3 moms found this helpful


answers from Los Angeles on

R.~ Please....DON'T DO IT!!!

This vaccine has caused children's DEATHS, and has NOT been proven to be effective against HPV! It is just "presumed" to be.

These kids they are targeting are far from the age that they will be sexually active, yet the pharmaceutical companies are saying they will be protected...HOW DO THEY KNOW? It hasn't been around long enough to see, and as usual testing has not been carried out long enough as it should be to determine that it is safe. And YES, there have been deaths from receiving the vaccine...check it out for yourself.

When the pediatrician asked if I wanted to have my grandkids vaccinated my response was "ABSOLUTELY NOT!" She looked at me a bit shocked and asked why, and I told her I DO read, and I have read reports of kids dying from receiving the vaccine that may or may not help them....NO THANK YOU, not worth the risk!

Contrary to what so many folks still believe, doctors are NOT know-all, unbiased gods! And they are heavily wooed and influenced by "Big Pharma" as the pharmaceutical companies are called.

My own physician is perplexed with me every year when I go in because I have a slightly elevated cholesterol and refuse to take statins.....why? Because they are known to cause blood clots, strokes, and increased risk of heart attacks! WHY in WORLD would I want to do that? There are dietary measures to decrease cholesterol, but instead of going that route, most doctors go for whatever "quick fix" that Big Pharma is currently pushing since it is easier and "the FDA has approved it!!" That in itself is another big joke! Drug after drug with "FDA approval" has been ultimately pulled from the market after it proved to be unsafe! I'm wondering how many little girls have to die before someone "WAKES UP" and realizes this vaccine is not safe either!

.....Sorry, sorta got on my soapbox there didn't ? I just really detest seeing our children made guinea pigs in order to see if a vaccine/medicine works or not!

The short of it is.....PLEASE, don't let your children get the HPV vaccination! I am not anti-vaccination, don't get me wrong. My kiddos and grandkids have all had the normal, proven vaccines against diseases that they may come into contact with (MMR, Tb, etc.). However, they do NOT receive flu shots (why? because the vaccine is based on LAST YEARS flu virus, not on whatever form it has mutated to this year! Thus it is basically worthless!)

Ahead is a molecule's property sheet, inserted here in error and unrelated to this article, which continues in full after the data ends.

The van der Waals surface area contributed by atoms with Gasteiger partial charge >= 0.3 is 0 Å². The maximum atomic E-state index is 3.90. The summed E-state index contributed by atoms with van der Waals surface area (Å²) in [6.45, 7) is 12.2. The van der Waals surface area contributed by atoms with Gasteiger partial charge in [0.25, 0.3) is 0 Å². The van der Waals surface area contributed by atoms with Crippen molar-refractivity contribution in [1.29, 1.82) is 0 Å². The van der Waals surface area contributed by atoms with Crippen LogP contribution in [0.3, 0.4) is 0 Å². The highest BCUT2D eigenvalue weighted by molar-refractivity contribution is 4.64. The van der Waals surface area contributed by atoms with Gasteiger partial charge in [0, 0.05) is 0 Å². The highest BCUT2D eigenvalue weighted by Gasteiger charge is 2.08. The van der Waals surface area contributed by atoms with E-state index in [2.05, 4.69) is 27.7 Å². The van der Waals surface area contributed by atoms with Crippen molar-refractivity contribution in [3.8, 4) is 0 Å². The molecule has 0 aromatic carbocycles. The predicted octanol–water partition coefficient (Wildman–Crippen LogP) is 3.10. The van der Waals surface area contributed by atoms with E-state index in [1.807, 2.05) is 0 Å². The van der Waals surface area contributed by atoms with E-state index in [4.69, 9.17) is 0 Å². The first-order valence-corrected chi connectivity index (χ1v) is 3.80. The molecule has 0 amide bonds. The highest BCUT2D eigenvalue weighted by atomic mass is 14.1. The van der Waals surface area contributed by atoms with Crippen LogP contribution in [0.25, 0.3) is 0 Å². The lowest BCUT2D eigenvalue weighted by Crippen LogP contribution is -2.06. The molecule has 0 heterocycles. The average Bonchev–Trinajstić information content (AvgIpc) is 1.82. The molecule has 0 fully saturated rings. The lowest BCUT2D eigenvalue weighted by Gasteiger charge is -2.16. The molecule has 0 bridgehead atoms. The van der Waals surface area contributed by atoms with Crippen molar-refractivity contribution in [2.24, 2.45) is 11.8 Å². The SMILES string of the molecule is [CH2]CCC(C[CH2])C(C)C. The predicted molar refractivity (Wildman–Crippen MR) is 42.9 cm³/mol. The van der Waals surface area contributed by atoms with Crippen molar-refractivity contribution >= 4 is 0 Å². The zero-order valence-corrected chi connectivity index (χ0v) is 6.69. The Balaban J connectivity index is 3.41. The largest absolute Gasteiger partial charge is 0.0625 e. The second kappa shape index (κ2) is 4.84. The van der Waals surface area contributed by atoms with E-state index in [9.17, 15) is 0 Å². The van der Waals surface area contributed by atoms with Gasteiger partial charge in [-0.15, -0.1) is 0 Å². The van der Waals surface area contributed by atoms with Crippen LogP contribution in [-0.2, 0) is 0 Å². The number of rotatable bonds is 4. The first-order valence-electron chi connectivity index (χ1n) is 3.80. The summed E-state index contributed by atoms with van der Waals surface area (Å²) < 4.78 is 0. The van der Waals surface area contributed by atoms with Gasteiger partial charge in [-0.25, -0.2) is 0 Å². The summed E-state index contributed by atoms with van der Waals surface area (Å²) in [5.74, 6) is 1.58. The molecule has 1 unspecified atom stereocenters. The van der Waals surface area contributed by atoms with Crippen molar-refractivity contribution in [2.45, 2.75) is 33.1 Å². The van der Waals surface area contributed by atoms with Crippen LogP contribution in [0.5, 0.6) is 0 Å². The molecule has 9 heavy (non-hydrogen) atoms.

Good luck, and stick by your decision and don't be influenced by those lucky ones who have not had any reactions to this unproven vaccine! I hope they feel blessed that their children are still alive! Think of those parents of 70+ dead children who cannot say that.

PS to Chrystine.....yes, nuns DO get cervical cancer....it CAN be caused by a virus, but it can just be the body's own cells mutating and replicating at a wildly abnormal rate which is cancer! I am very sorry that your child has had to suffer with cancer, but just think how you'd feel if that very shot that was supposed to prevent the cancer.....KILLED him/her instead? Not a fun thing to think about is it?

3 moms found this helpful


answers from Houston on

My friend's 28 year old wife just died of cervical cancer. She was a married mom of a sweet little toddler. She also did not have any family history and was not 'promiscuous' sexually.

I think it is wrong to legally require vaccines, but I think that there can be ill effects of not receiving them, but this particular vaccine still has a lot of kinks to work out.

I agree with teaching your children about responsible sex, but they can always get raped or end up with a wonderful husband, who had a bit of a promiscuous bachelor life.

3 moms found this helpful


answers from Austin on

Just a few weeks ago my best friend/business partner died of cancer and the first one that caused her so much ain was HPV Cervical cancer.

Our daughter was unsure about the vaccine, until I told her that my friend died with HPV.

It is not mandated, but highly suggested.

3 moms found this helpful


answers from Boca Raton on

Is she in California? Don't they have a philosophical exemption? All but two states have religious exemptions.